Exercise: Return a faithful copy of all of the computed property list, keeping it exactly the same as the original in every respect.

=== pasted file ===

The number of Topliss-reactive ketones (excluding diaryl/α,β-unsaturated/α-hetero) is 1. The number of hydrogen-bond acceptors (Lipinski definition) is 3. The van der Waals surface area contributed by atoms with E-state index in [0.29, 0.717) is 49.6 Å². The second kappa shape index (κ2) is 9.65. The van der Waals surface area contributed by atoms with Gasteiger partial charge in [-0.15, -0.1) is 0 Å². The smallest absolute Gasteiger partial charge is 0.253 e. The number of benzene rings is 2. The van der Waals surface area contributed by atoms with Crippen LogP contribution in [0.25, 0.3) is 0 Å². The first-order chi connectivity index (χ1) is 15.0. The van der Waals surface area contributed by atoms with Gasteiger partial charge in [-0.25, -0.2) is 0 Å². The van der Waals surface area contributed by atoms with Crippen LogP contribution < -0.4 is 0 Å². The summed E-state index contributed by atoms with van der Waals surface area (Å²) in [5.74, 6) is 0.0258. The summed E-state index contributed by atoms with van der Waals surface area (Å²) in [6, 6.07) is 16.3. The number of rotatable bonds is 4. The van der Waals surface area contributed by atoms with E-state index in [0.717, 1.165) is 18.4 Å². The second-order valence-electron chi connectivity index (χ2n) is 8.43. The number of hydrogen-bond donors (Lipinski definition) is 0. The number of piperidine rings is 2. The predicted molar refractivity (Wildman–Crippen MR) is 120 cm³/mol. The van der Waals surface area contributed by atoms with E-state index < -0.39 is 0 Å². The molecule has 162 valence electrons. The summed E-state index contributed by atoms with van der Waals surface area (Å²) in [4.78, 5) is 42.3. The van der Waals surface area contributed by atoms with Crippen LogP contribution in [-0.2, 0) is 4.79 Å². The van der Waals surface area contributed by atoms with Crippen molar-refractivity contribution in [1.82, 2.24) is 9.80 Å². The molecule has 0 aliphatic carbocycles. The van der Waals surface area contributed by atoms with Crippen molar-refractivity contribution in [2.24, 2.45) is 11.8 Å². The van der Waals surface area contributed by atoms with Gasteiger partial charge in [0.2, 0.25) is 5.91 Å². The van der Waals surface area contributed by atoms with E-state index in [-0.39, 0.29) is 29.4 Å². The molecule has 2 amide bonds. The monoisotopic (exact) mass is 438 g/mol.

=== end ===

The number of Topliss-reactive ketones (excluding diaryl/α,β-unsaturated/α-hetero) is 1. The number of hydrogen-bond acceptors (Lipinski definition) is 3. The van der Waals surface area contributed by atoms with E-state index in [0.29, 0.717) is 49.6 Å². The second kappa shape index (κ2) is 9.65. The van der Waals surface area contributed by atoms with Gasteiger partial charge in [-0.15, -0.1) is 0 Å². The smallest absolute Gasteiger partial charge is 0.253 e. The number of benzene rings is 2. The van der Waals surface area contributed by atoms with Crippen LogP contribution in [0.25, 0.3) is 0 Å². The first-order chi connectivity index (χ1) is 15.0. The van der Waals surface area contributed by atoms with Gasteiger partial charge in [-0.25, -0.2) is 0 Å². The van der Waals surface area contributed by atoms with Crippen LogP contribution < -0.4 is 0 Å². The summed E-state index contributed by atoms with van der Waals surface area (Å²) in [5.74, 6) is 0.0258. The summed E-state index contributed by atoms with van der Waals surface area (Å²) in [6, 6.07) is 16.3. The number of rotatable bonds is 4. The van der Waals surface area contributed by atoms with E-state index in [0.717, 1.165) is 18.4 Å². The second-order valence-electron chi connectivity index (χ2n) is 8.43. The number of hydrogen-bond donors (Lipinski definition) is 0. The number of piperidine rings is 2. The predicted molar refractivity (Wildman–Crippen MR) is 120 cm³/mol. The van der Waals surface area contributed by atoms with E-state index < -0.39 is 0 Å². The molecule has 162 valence electrons. The summed E-state index contributed by atoms with van der Waals surface area (Å²) in [4.78, 5) is 42.3. The van der Waals surface area contributed by atoms with Crippen LogP contribution in [-0.2, 0) is 4.79 Å². The van der Waals surface area contributed by atoms with Crippen molar-refractivity contribution in [1.82, 2.24) is 9.80 Å². The molecule has 0 aliphatic carbocycles. The van der Waals surface area contributed by atoms with Crippen molar-refractivity contribution in [2.24, 2.45) is 11.8 Å². The van der Waals surface area contributed by atoms with Gasteiger partial charge in [0.2, 0.25) is 5.91 Å². The van der Waals surface area contributed by atoms with E-state index in [-0.39, 0.29) is 29.4 Å². The molecule has 2 amide bonds. The monoisotopic (exact) mass is 438 g/mol.